The day of rest.

Today is Friday, the first Friday of this blog. Friday is also my rest day, no workout for me. Just take it easy and remind myself all day that not working out today is the best thing I can do for my body. Muscles need time to heal, I can drink water and eat right all day and replenish glycogen stores, water, and energy for the monster long ride tomorrow. I drove PCH yesterday and it’s all torn to hell for construction, so I can’t ride north unless I strap the bike to the car and meet the LA Tri Club for their long ride. But that starts at 8 am and goes into the 100 degree San Fernando Valley of Death. My alternative is to go solo and do Culver City, through Beverly Hills, over Franklin Canyon, down Coldwater, across the valley on Ventura, south on Topanga into the hills and climb around Stunt Road, returning back to Ventura and south via Sepulveda to home. Damn construction!

Fridays are a good opportunity for some more in-depth writing. I’ll use that extra hour to do research and report back here. A few months ago I sent an email to the LA Tri Club asking them their personal, anecdotal experience with “fitness in a can”. I was curious if any of the supplements on the market had any noticeable effect for them. First, know that anecdotal information is totally useless when it comes to scientific data. A common mistake is confusing association with causation, and many people can’t distinguish what change they made was responsible for their perceived change. (For example, the praying couple that gets 13 fertility treatments that fail, and the 14th works, thank God for their miracle baby. They don’t wonder where their God was the first 13 times and $130,000 before. For anyone interesting in boning up on logical fallacies see the outstanding top 20 list from The Skeptic’s Guide to the Universe.) Asking anyone for anecdotal evidence is risky, but I was dipping my feet in the water and got back some very interesting information that helped shape my research.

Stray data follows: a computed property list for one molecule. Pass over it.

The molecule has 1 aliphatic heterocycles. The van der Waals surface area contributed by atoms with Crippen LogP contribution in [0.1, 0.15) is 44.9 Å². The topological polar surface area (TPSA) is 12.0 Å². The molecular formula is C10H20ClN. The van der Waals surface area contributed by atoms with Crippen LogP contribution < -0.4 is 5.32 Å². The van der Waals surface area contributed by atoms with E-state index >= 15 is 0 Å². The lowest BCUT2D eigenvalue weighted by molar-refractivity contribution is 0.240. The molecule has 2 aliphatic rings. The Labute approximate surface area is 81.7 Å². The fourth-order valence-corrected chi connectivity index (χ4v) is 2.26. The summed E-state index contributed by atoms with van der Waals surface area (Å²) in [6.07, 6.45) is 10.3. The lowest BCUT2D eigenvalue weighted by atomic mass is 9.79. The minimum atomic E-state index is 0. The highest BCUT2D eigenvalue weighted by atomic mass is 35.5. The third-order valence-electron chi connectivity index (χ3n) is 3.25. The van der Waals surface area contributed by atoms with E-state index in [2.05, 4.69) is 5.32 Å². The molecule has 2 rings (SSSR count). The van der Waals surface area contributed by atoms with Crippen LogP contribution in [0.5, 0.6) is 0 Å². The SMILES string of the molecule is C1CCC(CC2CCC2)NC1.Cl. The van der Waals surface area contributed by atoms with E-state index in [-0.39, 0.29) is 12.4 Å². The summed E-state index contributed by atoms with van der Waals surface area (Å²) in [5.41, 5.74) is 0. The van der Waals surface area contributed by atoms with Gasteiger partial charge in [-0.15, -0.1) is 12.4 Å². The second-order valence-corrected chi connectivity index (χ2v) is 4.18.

Most of the athletes who replied confirmed that of all the supplements they had tried, none were as effective at lowering body fat and building lean muscle as a quality diet. Supplements are jammed full of simple sugars and a lot of junk that may or may not be effective for one person’s particular body chemistry. This was something I had seen confirmed with friends who consumed a lot of Cytomax’s Muscle Milk and No-Xplode product. They put on muscle, but they also put on fat and appeared puffy, rather than lean. The supplement industry uses words like “science” and “tested” but there’s more to this than consumers may realize.